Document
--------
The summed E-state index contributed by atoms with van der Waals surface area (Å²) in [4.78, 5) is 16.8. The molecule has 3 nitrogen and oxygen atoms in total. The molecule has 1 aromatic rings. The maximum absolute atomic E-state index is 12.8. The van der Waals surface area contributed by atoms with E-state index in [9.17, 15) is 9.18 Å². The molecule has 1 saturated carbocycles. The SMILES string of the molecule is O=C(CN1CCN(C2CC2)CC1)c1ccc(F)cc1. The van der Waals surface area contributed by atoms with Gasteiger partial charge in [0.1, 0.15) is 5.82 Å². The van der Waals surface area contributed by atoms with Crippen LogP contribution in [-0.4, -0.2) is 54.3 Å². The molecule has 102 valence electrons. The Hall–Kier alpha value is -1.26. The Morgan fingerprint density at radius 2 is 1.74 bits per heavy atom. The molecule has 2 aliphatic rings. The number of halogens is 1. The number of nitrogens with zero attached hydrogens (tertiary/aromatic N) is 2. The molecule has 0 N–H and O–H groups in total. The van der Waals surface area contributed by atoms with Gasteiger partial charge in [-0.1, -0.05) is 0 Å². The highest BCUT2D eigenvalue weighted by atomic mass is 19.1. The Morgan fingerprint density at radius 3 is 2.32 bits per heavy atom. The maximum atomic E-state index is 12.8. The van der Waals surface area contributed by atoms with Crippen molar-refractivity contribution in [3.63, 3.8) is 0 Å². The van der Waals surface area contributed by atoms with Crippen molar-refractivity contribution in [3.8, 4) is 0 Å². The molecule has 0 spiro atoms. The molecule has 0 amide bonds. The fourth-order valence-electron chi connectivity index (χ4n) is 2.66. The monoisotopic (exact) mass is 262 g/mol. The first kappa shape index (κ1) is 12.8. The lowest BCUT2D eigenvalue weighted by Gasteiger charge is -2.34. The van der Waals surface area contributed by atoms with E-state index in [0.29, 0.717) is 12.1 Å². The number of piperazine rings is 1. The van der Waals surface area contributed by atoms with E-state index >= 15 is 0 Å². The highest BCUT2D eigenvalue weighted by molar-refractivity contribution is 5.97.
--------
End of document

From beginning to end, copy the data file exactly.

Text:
The summed E-state index contributed by atoms with van der Waals surface area (Å²) in [4.78, 5) is 16.8. The molecule has 3 nitrogen and oxygen atoms in total. The molecule has 1 aromatic rings. The maximum absolute atomic E-state index is 12.8. The van der Waals surface area contributed by atoms with E-state index in [9.17, 15) is 9.18 Å². The molecule has 1 saturated carbocycles. The SMILES string of the molecule is O=C(CN1CCN(C2CC2)CC1)c1ccc(F)cc1. The van der Waals surface area contributed by atoms with Gasteiger partial charge in [0.1, 0.15) is 5.82 Å². The van der Waals surface area contributed by atoms with Crippen LogP contribution in [-0.4, -0.2) is 54.3 Å². The molecule has 102 valence electrons. The Hall–Kier alpha value is -1.26. The Morgan fingerprint density at radius 2 is 1.74 bits per heavy atom. The molecule has 2 aliphatic rings. The number of halogens is 1. The number of nitrogens with zero attached hydrogens (tertiary/aromatic N) is 2. The molecule has 0 N–H and O–H groups in total. The van der Waals surface area contributed by atoms with Gasteiger partial charge in [-0.1, -0.05) is 0 Å². The highest BCUT2D eigenvalue weighted by atomic mass is 19.1. The Morgan fingerprint density at radius 3 is 2.32 bits per heavy atom. The maximum atomic E-state index is 12.8. The van der Waals surface area contributed by atoms with Crippen molar-refractivity contribution in [3.63, 3.8) is 0 Å². The van der Waals surface area contributed by atoms with Crippen molar-refractivity contribution in [3.8, 4) is 0 Å². The molecule has 0 spiro atoms. The molecule has 0 amide bonds. The fourth-order valence-electron chi connectivity index (χ4n) is 2.66. The monoisotopic (exact) mass is 262 g/mol. The first kappa shape index (κ1) is 12.8. The lowest BCUT2D eigenvalue weighted by Gasteiger charge is -2.34. The van der Waals surface area contributed by atoms with E-state index in [0.29, 0.717) is 12.1 Å². The number of piperazine rings is 1. The van der Waals surface area contributed by atoms with E-state index >= 15 is 0 Å². The highest BCUT2D eigenvalue weighted by molar-refractivity contribution is 5.97.